Just like her father, retired Archbishop Desmond Tutu, Nontombi Naomi Tutu speaks in a quiet tone. But also like her father, her words, while soft-spoken,  are those of great power and wisdom. Naomi Tutu captivated the audience February 20, when she delivered the keynote speech at the 14th Annual William M. Holland Scholarship Luncheon, presented by the F. Malcolm Cunningham Sr. Bar Association. The luncheon was held at  West Palm Beach’s Raymond F. Kravis Center for the Performing Arts.

Tutu’s message was one of shared community, shared humanity, and embracing difference. “Our differences are a part of the very gift that God has given us,” she cautioned the audience, in terms of accepting each other. She shared the poignant story of an ‘angry white man’ who was homeless and had attended one of her lectures. He challenged her repeatedly, and yes, he even annoyed her. He persisted with his rants, and she engaged him. Both seemed to relish the challenge.  He eventually asked her to join him for a cup of coffee to continue the dialogue. Reluctantly, she accepted. It had been the perfect opportunity to prejudge, stereotype and dismiss someone who clearly aggravated her. But instead, she obliged and met with him. One meeting turned into another, and another and another. Clearly, he challenged her very thoughts and, unbeknownst to her, she came to see something special in him. “If I had stayed in the knowledge of who he was, I would have missed the beautiful gifts he had,” she reflected.

Later, when he became homeless once again, she took him into her home for several months until he could regain his footing. Today, he is known as “Uncle Carl” to her family, and he is the one who encouraged her to attend divinity school. As a result, she is now pursuing a Master of Divinity at Vanderbilt University. It was a poignant lesson in acceptance and shared humanity – a lesson in not prejudging.

“Sometimes I am that angry black woman, but don’t decide that as soon as you see me,” she said, cautioning against stereotyping. “When I think about empowering and encouraging those who are coming up to lead – don’t let anyone tell you your race, gender, culture, the food you eat – tell you that you are less than a human being. Just know that you bring something into the conversation.”

Tutu also stressed the importance of helping each other. No one is meant to go the road alone. We all need each other – as in shared community, she repeatedly stated.  “When we look at leaders who’ve gone before….being questioned, challenged, cared for by family and mentors became central to who they became. A sense of community,” she pointed out. “If we want to be true leaders with a sense of community and humanity, I ask two things: Look at the crisis as a time to build bridges and find allies, and secondly, ‘A person is a person only through other people.’”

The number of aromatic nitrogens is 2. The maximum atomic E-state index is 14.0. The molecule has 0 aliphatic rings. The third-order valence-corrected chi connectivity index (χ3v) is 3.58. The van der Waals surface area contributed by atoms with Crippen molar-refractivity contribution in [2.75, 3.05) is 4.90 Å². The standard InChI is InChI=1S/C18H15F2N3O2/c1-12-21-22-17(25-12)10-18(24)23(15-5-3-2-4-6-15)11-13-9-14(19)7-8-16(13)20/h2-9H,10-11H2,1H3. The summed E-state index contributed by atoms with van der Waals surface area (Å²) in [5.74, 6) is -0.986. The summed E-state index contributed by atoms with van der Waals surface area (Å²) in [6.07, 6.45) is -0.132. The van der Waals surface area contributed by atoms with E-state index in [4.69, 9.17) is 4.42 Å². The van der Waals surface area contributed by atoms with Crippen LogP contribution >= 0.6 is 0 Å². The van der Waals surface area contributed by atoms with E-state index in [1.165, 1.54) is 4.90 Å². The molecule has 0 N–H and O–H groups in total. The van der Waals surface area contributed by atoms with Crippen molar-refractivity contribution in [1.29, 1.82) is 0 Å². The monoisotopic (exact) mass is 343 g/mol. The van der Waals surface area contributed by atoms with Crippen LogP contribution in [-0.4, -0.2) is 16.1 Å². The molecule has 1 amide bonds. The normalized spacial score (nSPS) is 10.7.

Each year, the F. Malcolm Cunningham Sr. Bar Association awards scholarships to third year law students who are preparing to take the Bar Examination. This year, the scholarship recipients acknowledged during the luncheon were: Dawn Boulding, Jalecia Coley and Paulinas Oraike.

Boulding is an evening student at Florida A&M University College of Law. She has worked full-time throughout her law school career while raising two daughters. She is currently the Family Court Manager for the 9th Judicial Circuit Court of Florida. She aspires to practice Family Law. She will graduate in May.

Coley also attends Florida A&M College of Law. Since third grade she has dreamed of becoming a lawyer. She is currently a law clerk at Bryant Miller Olive working in public finance. Upon graduation, she hopes to secure a job with the firm or clerk for a federal judge.

Oraike attends Florida Coastal School of Law in Jacksonville, Florida where he is among the top 10 percent in his class. He is a Dean’s scholar and member of the Honor Society. He also attended school in Poland as well as Nigeria, where he is from. He intends to practice law in Florida.

All three recipients were on hand to accept their awards.

Tutu also gave words of wisdom to high school students from Inlet Grove Community School in Riviera Beach. She cautioned them to find their passion and to find people who encouraged them and also those who challenged them. “If you have that combination, you’ll have success,” she told them.